I always pictured myself as one day being an old woman who had grown old gracefully and embraced grey hair and wrinkles as part of being a crone.
Now, what I have to share with you today is not really a big deal in terms of serious life problems, but it has brought up for me another of those “Really, life? You’re throwing this at me as well?” moments.
One of the loveliest parts of growing old was that I thought I would have long grey hair which was in a plait down my back, or in a bun on my head, or even free flowing over my shoulders. I even have some of those grey hairs now – although being honest I still hide them under a covering of henna from time to time.
During these past few weeks I went to a dermatologist to have some dodgy looking moles taken off and assessed in case of skin cancer. Fortunately there was nothing to be concerned about. But, in the process of looking at my other moles for any suspicious ones the dermatologist mentioned that my hair was quite thin at the crown of my head. I knew it was thin, but it wasn’t until I came home that night and looked at it with a mirror that I realised just how thin it had become.
The dermatologist did a puncture biopsy of my head and a week later we had the results. I have alopecia, which is a genetic thinning of the hair over time, and another thing which I can’t remember the name of where my hair follicles are dying and I will lose my hair.
The dermatologist was keen for me to go on medication – like three lots of it – to try and stop my hair loss, but I have decided not to go down this path as I am already on five medications for epilepsy, clinical depression, and high blood pressure. I don’t want to add to that mix really and the side effects of the hair loss medication and the monitoring of levels of different things like potassium are fairly full on. Instead I’m going to use scarves and hats, a thing called a topper that would go on the top of my head and blend in with my own hair to create the look of a full head of hair. And eventually I guess I may use a wig.
So, what has this got to do with not having children? Well, it is a reminder that I am getting older, albeit in a way I hadn’t expected. It is true that some women have babies in their forties, but the chances of this are very, very slight through both natural conception and IVF. And for Kirby and me it is particularly remote.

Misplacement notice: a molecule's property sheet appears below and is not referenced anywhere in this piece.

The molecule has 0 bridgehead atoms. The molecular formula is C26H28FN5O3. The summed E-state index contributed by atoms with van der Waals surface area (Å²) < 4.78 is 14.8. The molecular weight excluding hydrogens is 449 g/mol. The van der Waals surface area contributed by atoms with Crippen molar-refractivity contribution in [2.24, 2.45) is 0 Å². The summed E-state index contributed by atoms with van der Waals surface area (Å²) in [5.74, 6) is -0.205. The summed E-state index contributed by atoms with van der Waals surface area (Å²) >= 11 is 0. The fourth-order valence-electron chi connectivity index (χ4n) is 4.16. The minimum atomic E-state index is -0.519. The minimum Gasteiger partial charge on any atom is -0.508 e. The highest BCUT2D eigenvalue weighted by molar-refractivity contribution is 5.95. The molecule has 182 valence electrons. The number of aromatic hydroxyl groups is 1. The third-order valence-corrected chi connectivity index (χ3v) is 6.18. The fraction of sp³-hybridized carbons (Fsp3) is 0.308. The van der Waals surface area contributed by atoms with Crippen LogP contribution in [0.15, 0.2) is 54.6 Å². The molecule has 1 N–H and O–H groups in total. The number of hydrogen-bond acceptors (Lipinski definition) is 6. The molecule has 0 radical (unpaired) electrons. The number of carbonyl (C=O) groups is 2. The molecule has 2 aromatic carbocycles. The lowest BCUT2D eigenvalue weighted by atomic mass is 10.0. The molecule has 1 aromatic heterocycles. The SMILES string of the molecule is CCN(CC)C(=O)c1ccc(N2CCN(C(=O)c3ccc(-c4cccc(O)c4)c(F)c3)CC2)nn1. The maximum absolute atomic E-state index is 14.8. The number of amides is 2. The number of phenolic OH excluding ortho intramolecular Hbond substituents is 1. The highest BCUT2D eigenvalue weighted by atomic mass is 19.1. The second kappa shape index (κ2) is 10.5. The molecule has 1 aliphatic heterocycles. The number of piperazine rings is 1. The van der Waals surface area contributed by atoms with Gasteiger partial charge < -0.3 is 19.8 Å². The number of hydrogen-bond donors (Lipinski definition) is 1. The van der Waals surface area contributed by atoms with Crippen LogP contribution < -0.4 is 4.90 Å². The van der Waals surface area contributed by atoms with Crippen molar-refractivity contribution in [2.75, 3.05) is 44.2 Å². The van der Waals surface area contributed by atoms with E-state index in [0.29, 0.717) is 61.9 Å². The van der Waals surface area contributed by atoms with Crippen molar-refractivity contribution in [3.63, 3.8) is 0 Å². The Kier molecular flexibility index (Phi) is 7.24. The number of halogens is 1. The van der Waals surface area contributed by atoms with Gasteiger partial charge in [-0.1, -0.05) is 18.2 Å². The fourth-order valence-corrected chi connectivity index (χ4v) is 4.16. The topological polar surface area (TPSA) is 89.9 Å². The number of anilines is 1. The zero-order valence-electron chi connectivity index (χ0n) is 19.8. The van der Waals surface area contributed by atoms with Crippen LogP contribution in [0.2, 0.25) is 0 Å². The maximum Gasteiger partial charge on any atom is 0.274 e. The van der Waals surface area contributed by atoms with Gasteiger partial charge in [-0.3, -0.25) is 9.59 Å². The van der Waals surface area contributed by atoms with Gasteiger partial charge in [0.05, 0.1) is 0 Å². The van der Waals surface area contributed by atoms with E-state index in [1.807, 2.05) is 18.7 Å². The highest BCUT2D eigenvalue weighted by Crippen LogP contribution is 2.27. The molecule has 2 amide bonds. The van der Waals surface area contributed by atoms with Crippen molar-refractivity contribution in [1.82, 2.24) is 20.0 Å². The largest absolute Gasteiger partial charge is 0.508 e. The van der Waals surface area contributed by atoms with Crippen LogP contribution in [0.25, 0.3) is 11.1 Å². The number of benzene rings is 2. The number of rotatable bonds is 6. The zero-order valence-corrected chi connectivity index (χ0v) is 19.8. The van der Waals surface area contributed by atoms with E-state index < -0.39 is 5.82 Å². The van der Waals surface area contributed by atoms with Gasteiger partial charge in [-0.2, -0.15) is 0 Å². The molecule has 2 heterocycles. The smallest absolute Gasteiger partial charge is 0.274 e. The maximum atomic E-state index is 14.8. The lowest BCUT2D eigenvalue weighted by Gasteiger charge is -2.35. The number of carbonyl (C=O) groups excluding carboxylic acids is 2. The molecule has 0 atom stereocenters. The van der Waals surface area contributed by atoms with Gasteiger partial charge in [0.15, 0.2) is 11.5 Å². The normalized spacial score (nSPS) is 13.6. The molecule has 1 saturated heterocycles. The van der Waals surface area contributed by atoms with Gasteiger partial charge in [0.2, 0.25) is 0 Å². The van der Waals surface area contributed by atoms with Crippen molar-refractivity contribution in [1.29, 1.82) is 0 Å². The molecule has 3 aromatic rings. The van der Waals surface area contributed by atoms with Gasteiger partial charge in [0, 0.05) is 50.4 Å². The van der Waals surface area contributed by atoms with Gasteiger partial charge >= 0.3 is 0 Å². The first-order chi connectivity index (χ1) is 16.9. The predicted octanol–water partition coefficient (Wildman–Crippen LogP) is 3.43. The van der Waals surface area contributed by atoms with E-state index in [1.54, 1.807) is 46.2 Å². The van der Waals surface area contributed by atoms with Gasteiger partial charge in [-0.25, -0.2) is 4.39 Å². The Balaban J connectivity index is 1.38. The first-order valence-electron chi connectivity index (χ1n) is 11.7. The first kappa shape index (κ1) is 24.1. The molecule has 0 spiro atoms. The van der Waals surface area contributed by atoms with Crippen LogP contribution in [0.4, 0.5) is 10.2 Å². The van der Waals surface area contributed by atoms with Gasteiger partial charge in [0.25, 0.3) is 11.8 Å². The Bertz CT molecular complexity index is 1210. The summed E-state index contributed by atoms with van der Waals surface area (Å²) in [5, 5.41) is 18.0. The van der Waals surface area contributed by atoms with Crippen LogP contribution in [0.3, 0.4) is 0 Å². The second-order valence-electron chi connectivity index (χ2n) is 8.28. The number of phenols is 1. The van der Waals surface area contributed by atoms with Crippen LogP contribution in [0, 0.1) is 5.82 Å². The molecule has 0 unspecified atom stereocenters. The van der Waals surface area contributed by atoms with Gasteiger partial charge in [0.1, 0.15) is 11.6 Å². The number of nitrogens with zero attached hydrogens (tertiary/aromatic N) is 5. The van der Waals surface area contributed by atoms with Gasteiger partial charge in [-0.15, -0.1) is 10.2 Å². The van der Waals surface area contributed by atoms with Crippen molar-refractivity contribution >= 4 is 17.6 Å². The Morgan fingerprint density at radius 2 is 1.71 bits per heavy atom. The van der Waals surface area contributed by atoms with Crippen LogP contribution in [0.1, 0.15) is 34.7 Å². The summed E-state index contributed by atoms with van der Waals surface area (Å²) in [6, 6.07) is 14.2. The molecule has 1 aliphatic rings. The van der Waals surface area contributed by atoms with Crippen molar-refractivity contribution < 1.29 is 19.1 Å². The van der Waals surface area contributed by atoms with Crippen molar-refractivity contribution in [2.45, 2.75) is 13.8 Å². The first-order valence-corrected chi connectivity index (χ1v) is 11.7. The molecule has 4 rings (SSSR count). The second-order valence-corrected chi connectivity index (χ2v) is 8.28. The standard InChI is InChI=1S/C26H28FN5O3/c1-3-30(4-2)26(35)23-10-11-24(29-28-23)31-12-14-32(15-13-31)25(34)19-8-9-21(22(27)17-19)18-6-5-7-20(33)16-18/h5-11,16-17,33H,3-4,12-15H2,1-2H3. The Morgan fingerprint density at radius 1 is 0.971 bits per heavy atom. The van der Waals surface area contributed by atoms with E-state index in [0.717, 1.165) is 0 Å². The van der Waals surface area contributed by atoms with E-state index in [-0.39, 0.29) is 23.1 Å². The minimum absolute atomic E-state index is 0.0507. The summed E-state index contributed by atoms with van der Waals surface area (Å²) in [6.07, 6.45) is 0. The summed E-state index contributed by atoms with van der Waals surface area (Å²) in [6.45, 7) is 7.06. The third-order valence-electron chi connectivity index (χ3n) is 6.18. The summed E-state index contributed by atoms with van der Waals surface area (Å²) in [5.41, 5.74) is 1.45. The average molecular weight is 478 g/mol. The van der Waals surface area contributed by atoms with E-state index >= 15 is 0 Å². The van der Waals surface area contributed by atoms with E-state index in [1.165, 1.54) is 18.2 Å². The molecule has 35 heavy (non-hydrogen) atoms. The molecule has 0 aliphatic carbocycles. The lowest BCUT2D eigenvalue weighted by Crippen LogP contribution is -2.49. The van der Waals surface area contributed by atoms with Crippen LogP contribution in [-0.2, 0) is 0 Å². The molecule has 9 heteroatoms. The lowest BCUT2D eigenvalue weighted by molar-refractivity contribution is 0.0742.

I have realized that somewhere in deep down I believed I could still change my mind and we could try IVF one more time. We were young. We were still in that “baby bearing” age group.
The reality has hit that this is not so. We are being taken out of the realm where trying IVF one more time is a choice we truly have. The choice is gradually being taken away from us.
Even though we know we won’t ever try IVF again it is still hard to come to terms with. We have not got as much control as we once did, although I guess we never did have that control. Does this sound all mixed up?
I feel like I am entering another stage of having to say “farewell” to our children. I could hold them here, my fingertips could grip theirs and keep them here, but now letting them go completely is on the horizon.
I don’t feel ready to get older. I don’t feel ready to have grey and thinning hair. I don’t feel ready to accept that the choice, that perhaps we never really had in the first place, is being taken away from me, from us.
There is a scar in my heart from not having our children, and this sudden certainty that I am moving beyond child bearing years, is a splinter that has wedged its way into the tissue that lightly covers the wound I have. And I feel like I am bleeding.